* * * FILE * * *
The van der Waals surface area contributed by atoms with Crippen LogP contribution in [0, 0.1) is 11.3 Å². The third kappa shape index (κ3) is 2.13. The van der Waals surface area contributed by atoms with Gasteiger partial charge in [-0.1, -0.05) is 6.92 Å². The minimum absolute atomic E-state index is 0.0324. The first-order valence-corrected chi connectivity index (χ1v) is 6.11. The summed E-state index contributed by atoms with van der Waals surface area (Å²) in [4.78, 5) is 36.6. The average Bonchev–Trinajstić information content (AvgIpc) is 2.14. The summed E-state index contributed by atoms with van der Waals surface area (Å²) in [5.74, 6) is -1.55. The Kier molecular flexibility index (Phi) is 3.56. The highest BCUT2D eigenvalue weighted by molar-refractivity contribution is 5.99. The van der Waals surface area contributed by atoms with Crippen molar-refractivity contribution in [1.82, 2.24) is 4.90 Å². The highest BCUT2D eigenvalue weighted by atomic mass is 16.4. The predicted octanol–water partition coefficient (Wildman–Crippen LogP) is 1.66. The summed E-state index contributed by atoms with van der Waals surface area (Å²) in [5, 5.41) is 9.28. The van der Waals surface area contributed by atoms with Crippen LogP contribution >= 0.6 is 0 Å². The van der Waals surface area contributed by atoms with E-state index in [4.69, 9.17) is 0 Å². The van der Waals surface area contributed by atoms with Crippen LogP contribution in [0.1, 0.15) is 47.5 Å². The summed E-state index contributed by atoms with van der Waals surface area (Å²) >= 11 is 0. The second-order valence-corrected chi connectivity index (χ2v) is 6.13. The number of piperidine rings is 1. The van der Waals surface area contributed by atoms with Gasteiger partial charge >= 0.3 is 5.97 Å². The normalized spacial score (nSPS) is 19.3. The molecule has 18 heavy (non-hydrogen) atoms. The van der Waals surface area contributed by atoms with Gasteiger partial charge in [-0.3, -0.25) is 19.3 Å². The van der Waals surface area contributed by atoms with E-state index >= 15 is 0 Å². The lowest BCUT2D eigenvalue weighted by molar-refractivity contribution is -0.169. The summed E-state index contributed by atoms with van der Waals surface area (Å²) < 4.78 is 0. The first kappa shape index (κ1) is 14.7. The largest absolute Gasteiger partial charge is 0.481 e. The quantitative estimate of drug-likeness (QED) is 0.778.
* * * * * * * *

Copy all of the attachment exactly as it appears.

The van der Waals surface area contributed by atoms with Crippen LogP contribution in [0, 0.1) is 11.3 Å². The third kappa shape index (κ3) is 2.13. The van der Waals surface area contributed by atoms with Gasteiger partial charge in [-0.1, -0.05) is 6.92 Å². The minimum absolute atomic E-state index is 0.0324. The first-order valence-corrected chi connectivity index (χ1v) is 6.11. The summed E-state index contributed by atoms with van der Waals surface area (Å²) in [4.78, 5) is 36.6. The average Bonchev–Trinajstić information content (AvgIpc) is 2.14. The summed E-state index contributed by atoms with van der Waals surface area (Å²) in [5.74, 6) is -1.55. The Kier molecular flexibility index (Phi) is 3.56. The highest BCUT2D eigenvalue weighted by molar-refractivity contribution is 5.99. The van der Waals surface area contributed by atoms with Crippen molar-refractivity contribution in [1.82, 2.24) is 4.90 Å². The highest BCUT2D eigenvalue weighted by atomic mass is 16.4. The predicted octanol–water partition coefficient (Wildman–Crippen LogP) is 1.66. The summed E-state index contributed by atoms with van der Waals surface area (Å²) in [5, 5.41) is 9.28. The van der Waals surface area contributed by atoms with Crippen LogP contribution >= 0.6 is 0 Å². The van der Waals surface area contributed by atoms with E-state index in [4.69, 9.17) is 0 Å². The van der Waals surface area contributed by atoms with Crippen LogP contribution in [0.1, 0.15) is 47.5 Å². The summed E-state index contributed by atoms with van der Waals surface area (Å²) >= 11 is 0. The second-order valence-corrected chi connectivity index (χ2v) is 6.13. The number of piperidine rings is 1. The van der Waals surface area contributed by atoms with Gasteiger partial charge >= 0.3 is 5.97 Å². The normalized spacial score (nSPS) is 19.3. The molecule has 18 heavy (non-hydrogen) atoms. The van der Waals surface area contributed by atoms with Gasteiger partial charge in [-0.3, -0.25) is 19.3 Å². The van der Waals surface area contributed by atoms with E-state index >= 15 is 0 Å². The lowest BCUT2D eigenvalue weighted by molar-refractivity contribution is -0.169. The summed E-state index contributed by atoms with van der Waals surface area (Å²) < 4.78 is 0. The first kappa shape index (κ1) is 14.7. The largest absolute Gasteiger partial charge is 0.481 e. The quantitative estimate of drug-likeness (QED) is 0.778.